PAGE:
A painful tooth or other oral problem isn’t always obvious, so it’s important to look deeper for potential problems
By Kim Campbell Thornton
Andrews McMeel Syndication
A couple of years ago, I had a pet owner bring in an adult cat because she was meowing differently. That’s not much to go on, but I did a complete physical exam and found nothing. I suggested blood work, which also came back normal. Then I suggested sedation so that we could get radiographs. Again, we found nothing abnormal, so I suggested that we keep the cat and do medical rounds with the rest of the staff. When the three veterinarians and a couple of vet techs gathered and went over the history, we decided to start at the tip of the cat’s nose and proceed with another detailed exam. This time, I took a pair of hemostats and gently tapped the cat’s teeth, starting in the front. When I got to the cat’s left upper fang and barely touched it, the cat just about shot up into orbit. We could find nothing else wrong on the repeat exam. We then did digital dental radiographs and saw that the root of the tooth was abscessed. After we surgically removed the infected tooth, the cat acted as if she had been relieved of incredible pain.
What started out as a different meow turned out to be a serious problem that was relieved only after a lot of detective work. Oral problems in dogs and cats aren’t always visible at first glance. Pets don’t have any way of telling us that something is wrong, and it’s natural for them to hide signs of weakness or pain so they don’t become targets of predators. It’s up to us as owners and veterinarians to be aware of changes in behavior that could signal pain or illness and to look beneath the surface for potential causes of problems. Here are some obvious and not-so-obvious signs that your cat or dog has a painful mouth and some of the conditions that might be causing the problem.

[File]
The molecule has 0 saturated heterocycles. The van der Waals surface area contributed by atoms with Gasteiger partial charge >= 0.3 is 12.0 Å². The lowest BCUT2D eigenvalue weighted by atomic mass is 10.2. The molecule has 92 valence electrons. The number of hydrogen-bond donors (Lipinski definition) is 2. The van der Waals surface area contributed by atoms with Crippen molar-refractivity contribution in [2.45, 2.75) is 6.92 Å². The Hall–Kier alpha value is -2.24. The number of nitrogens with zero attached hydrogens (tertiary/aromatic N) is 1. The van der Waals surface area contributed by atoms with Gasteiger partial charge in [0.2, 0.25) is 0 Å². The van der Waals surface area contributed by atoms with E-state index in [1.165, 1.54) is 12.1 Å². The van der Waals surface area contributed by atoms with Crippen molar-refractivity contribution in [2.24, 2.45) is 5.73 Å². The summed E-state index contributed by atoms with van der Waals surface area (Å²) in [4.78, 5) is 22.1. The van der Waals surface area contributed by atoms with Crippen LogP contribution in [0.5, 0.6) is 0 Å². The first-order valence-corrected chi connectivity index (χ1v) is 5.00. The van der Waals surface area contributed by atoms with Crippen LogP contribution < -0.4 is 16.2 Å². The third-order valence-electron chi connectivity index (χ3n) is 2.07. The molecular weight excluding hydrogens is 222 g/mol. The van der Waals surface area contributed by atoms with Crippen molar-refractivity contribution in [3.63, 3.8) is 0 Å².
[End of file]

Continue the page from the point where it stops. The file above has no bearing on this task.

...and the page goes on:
• Inflamed gums or tartar buildup on the teeth. Your pet may have gingivitis — inflammation of the gums — or periodontal disease. Left untreated, gingivitis progresses to periodontal disease, which causes teeth to become infected and loose.
• Bad breath or a bad smell in the mouth area. Repeat after me: It’s not normal for pets to have bad breath or any other bad odors. In the mouth area, it can signal dental disease or an infection of the lip folds in heavy-lipped breeds such as basset hounds, cocker spaniels or St. Bernards. Bad breath can also be associated with kidney disease.
• Drooling. This is another sign of periodontal disease, as well as of mouth infections and foreign bodies such as splinters or burrs stuck in the mouth. Bad breath and drooling can also be signs of oral cancer.
• Change in eating habits. If your dog or cat is reluctant to eat or picks up pieces of food and then drops them, there’s a good chance that the mouth hurts. He may have a broken tooth or a sore mouth from a type of inflammation called stomatitis.
• Swelling. An abscessed tooth root is filled with pus that can cause swelling beneath the eye or a nasty condition called an oral-nasal fistula that occurs when an abscessed tooth breaks into the nasal cavity, allowing food and water to move from the mouth into the nose, coming back out through the nose. Yuck!
Don’t let your dog or cat get down in the mouth! Examine his mouth monthly for signs of problems such as redness, loose teeth and painful areas. You may need to put your money where his mouth is. He’ll thank you for it!
PHOTO CAPTION: It’s not always this easy to look inside a pet’s mouth, but checking regularly is essential for oral health.